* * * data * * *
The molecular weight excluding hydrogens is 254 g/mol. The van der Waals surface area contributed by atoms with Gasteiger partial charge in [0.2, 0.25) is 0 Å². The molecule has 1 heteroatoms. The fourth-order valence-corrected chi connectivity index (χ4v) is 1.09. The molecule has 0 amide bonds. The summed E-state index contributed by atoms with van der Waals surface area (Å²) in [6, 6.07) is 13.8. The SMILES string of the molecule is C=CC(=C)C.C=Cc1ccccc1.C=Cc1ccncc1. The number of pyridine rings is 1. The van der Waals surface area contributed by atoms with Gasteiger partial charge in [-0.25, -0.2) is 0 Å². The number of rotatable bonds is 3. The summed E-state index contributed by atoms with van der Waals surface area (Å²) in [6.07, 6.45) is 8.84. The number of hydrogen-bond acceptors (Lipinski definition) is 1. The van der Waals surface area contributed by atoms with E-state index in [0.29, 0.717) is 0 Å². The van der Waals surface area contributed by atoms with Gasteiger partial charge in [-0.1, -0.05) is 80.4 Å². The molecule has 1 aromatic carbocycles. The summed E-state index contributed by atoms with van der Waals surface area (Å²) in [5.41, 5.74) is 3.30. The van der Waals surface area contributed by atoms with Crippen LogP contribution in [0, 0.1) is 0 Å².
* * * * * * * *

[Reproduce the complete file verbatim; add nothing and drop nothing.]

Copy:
The molecular weight excluding hydrogens is 254 g/mol. The van der Waals surface area contributed by atoms with Gasteiger partial charge in [0.2, 0.25) is 0 Å². The molecule has 1 heteroatoms. The fourth-order valence-corrected chi connectivity index (χ4v) is 1.09. The molecule has 0 amide bonds. The summed E-state index contributed by atoms with van der Waals surface area (Å²) in [6, 6.07) is 13.8. The SMILES string of the molecule is C=CC(=C)C.C=Cc1ccccc1.C=Cc1ccncc1. The number of pyridine rings is 1. The van der Waals surface area contributed by atoms with Gasteiger partial charge in [-0.25, -0.2) is 0 Å². The number of rotatable bonds is 3. The summed E-state index contributed by atoms with van der Waals surface area (Å²) in [6.07, 6.45) is 8.84. The number of hydrogen-bond acceptors (Lipinski definition) is 1. The van der Waals surface area contributed by atoms with E-state index in [0.29, 0.717) is 0 Å². The van der Waals surface area contributed by atoms with Gasteiger partial charge in [-0.1, -0.05) is 80.4 Å². The molecule has 1 aromatic carbocycles. The summed E-state index contributed by atoms with van der Waals surface area (Å²) in [5.41, 5.74) is 3.30. The van der Waals surface area contributed by atoms with Crippen LogP contribution in [0, 0.1) is 0 Å².